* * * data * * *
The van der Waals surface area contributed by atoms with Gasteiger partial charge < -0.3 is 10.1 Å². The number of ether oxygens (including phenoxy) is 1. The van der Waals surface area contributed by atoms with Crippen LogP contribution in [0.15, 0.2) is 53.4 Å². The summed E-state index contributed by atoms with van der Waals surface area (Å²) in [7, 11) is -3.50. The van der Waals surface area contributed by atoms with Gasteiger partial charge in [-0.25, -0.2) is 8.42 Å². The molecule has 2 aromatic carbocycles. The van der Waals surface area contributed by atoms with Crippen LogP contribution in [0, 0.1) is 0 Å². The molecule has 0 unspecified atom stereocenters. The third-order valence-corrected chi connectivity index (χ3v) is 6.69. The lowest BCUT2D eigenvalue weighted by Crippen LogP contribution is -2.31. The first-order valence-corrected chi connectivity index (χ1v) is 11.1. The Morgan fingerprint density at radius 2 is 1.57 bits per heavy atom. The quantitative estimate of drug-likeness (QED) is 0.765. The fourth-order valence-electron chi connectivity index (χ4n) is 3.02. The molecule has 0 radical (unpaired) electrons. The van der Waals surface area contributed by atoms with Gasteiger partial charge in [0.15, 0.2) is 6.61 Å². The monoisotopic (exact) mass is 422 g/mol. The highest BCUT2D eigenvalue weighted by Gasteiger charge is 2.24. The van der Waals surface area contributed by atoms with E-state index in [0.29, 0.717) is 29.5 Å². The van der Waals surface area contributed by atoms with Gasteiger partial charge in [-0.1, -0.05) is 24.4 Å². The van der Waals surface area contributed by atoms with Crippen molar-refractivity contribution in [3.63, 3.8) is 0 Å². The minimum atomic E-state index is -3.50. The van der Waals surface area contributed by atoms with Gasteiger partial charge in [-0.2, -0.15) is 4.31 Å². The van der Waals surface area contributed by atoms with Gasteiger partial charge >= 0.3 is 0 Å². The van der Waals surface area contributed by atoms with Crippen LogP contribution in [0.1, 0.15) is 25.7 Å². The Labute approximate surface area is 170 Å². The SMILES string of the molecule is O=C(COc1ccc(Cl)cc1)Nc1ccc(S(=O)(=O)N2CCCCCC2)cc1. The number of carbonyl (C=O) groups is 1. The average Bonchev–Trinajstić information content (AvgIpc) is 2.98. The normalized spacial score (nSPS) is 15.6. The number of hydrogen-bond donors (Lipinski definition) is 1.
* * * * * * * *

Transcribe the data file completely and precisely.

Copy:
The van der Waals surface area contributed by atoms with Gasteiger partial charge < -0.3 is 10.1 Å². The number of ether oxygens (including phenoxy) is 1. The van der Waals surface area contributed by atoms with Crippen LogP contribution in [0.15, 0.2) is 53.4 Å². The summed E-state index contributed by atoms with van der Waals surface area (Å²) in [7, 11) is -3.50. The van der Waals surface area contributed by atoms with Gasteiger partial charge in [-0.25, -0.2) is 8.42 Å². The molecule has 2 aromatic carbocycles. The van der Waals surface area contributed by atoms with Crippen LogP contribution in [0, 0.1) is 0 Å². The molecule has 0 unspecified atom stereocenters. The third-order valence-corrected chi connectivity index (χ3v) is 6.69. The lowest BCUT2D eigenvalue weighted by Crippen LogP contribution is -2.31. The first-order valence-corrected chi connectivity index (χ1v) is 11.1. The Morgan fingerprint density at radius 2 is 1.57 bits per heavy atom. The quantitative estimate of drug-likeness (QED) is 0.765. The fourth-order valence-electron chi connectivity index (χ4n) is 3.02. The molecule has 0 radical (unpaired) electrons. The van der Waals surface area contributed by atoms with Gasteiger partial charge in [0.15, 0.2) is 6.61 Å². The monoisotopic (exact) mass is 422 g/mol. The highest BCUT2D eigenvalue weighted by Gasteiger charge is 2.24. The van der Waals surface area contributed by atoms with E-state index in [0.29, 0.717) is 29.5 Å². The van der Waals surface area contributed by atoms with Gasteiger partial charge in [-0.1, -0.05) is 24.4 Å². The van der Waals surface area contributed by atoms with Crippen molar-refractivity contribution in [3.63, 3.8) is 0 Å². The minimum atomic E-state index is -3.50. The van der Waals surface area contributed by atoms with Gasteiger partial charge in [-0.2, -0.15) is 4.31 Å². The van der Waals surface area contributed by atoms with Gasteiger partial charge >= 0.3 is 0 Å². The van der Waals surface area contributed by atoms with Crippen LogP contribution in [0.1, 0.15) is 25.7 Å². The Labute approximate surface area is 170 Å². The SMILES string of the molecule is O=C(COc1ccc(Cl)cc1)Nc1ccc(S(=O)(=O)N2CCCCCC2)cc1. The number of carbonyl (C=O) groups is 1. The average Bonchev–Trinajstić information content (AvgIpc) is 2.98. The normalized spacial score (nSPS) is 15.6. The number of hydrogen-bond donors (Lipinski definition) is 1.